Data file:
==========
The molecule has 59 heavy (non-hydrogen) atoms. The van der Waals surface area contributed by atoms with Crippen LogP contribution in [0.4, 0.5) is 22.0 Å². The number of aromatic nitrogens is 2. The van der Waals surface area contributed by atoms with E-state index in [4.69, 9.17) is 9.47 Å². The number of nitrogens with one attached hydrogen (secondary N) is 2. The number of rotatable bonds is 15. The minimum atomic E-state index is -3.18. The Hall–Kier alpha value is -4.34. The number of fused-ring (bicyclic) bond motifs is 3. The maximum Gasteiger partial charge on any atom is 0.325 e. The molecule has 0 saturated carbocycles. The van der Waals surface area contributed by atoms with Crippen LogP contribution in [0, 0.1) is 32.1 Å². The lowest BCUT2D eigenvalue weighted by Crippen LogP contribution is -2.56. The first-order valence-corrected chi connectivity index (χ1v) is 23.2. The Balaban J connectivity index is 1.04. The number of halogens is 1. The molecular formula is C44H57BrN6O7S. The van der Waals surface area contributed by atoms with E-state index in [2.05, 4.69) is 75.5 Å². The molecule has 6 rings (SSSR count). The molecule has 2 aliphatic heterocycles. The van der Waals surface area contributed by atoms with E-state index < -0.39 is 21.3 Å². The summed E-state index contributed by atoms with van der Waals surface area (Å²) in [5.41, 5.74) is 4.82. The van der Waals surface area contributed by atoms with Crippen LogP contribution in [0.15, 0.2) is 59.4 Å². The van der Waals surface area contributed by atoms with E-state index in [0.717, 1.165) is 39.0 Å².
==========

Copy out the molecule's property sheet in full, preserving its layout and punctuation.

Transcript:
The molecule has 59 heavy (non-hydrogen) atoms. The van der Waals surface area contributed by atoms with Crippen LogP contribution in [0.4, 0.5) is 22.0 Å². The number of aromatic nitrogens is 2. The van der Waals surface area contributed by atoms with E-state index in [4.69, 9.17) is 9.47 Å². The number of nitrogens with one attached hydrogen (secondary N) is 2. The number of rotatable bonds is 15. The minimum atomic E-state index is -3.18. The Hall–Kier alpha value is -4.34. The number of fused-ring (bicyclic) bond motifs is 3. The maximum Gasteiger partial charge on any atom is 0.325 e. The molecule has 0 saturated carbocycles. The van der Waals surface area contributed by atoms with Crippen LogP contribution in [0, 0.1) is 32.1 Å². The lowest BCUT2D eigenvalue weighted by Crippen LogP contribution is -2.56. The first-order valence-corrected chi connectivity index (χ1v) is 23.2. The Balaban J connectivity index is 1.04. The number of halogens is 1. The molecular formula is C44H57BrN6O7S. The van der Waals surface area contributed by atoms with E-state index in [2.05, 4.69) is 75.5 Å². The molecule has 6 rings (SSSR count). The molecule has 2 aliphatic heterocycles. The van der Waals surface area contributed by atoms with E-state index < -0.39 is 21.3 Å². The summed E-state index contributed by atoms with van der Waals surface area (Å²) in [5.41, 5.74) is 4.82. The van der Waals surface area contributed by atoms with Crippen LogP contribution in [0.15, 0.2) is 59.4 Å². The van der Waals surface area contributed by atoms with E-state index in [0.717, 1.165) is 39.0 Å².